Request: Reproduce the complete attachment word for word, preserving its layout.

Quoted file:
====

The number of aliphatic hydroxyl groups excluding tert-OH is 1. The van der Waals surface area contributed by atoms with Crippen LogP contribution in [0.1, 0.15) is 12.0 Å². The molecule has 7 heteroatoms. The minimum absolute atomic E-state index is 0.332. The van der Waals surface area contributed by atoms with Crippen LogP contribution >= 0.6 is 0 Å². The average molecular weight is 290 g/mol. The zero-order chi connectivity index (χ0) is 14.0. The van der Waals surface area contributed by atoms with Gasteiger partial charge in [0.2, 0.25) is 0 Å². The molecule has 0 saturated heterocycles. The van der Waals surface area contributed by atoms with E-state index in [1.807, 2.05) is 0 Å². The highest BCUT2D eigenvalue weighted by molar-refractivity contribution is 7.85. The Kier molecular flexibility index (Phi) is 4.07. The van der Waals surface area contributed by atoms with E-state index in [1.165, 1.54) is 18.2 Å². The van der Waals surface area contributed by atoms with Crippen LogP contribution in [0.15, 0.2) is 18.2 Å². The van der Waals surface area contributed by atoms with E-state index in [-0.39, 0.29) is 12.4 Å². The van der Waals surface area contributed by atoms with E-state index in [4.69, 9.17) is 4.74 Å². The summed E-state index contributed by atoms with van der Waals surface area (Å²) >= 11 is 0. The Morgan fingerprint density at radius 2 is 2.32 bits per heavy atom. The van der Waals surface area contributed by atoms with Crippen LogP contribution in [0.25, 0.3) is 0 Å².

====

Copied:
The number of aliphatic hydroxyl groups excluding tert-OH is 1. The van der Waals surface area contributed by atoms with Crippen LogP contribution in [0.1, 0.15) is 12.0 Å². The molecule has 7 heteroatoms. The minimum absolute atomic E-state index is 0.332. The van der Waals surface area contributed by atoms with Crippen LogP contribution >= 0.6 is 0 Å². The average molecular weight is 290 g/mol. The zero-order chi connectivity index (χ0) is 14.0. The van der Waals surface area contributed by atoms with Gasteiger partial charge in [0.2, 0.25) is 0 Å². The molecule has 0 saturated heterocycles. The van der Waals surface area contributed by atoms with E-state index in [1.807, 2.05) is 0 Å². The highest BCUT2D eigenvalue weighted by molar-refractivity contribution is 7.85. The Kier molecular flexibility index (Phi) is 4.07. The van der Waals surface area contributed by atoms with E-state index in [1.165, 1.54) is 18.2 Å². The van der Waals surface area contributed by atoms with Crippen LogP contribution in [0.15, 0.2) is 18.2 Å². The van der Waals surface area contributed by atoms with E-state index in [-0.39, 0.29) is 12.4 Å². The van der Waals surface area contributed by atoms with E-state index in [4.69, 9.17) is 4.74 Å². The summed E-state index contributed by atoms with van der Waals surface area (Å²) >= 11 is 0. The Morgan fingerprint density at radius 2 is 2.32 bits per heavy atom. The van der Waals surface area contributed by atoms with Crippen LogP contribution in [0.25, 0.3) is 0 Å².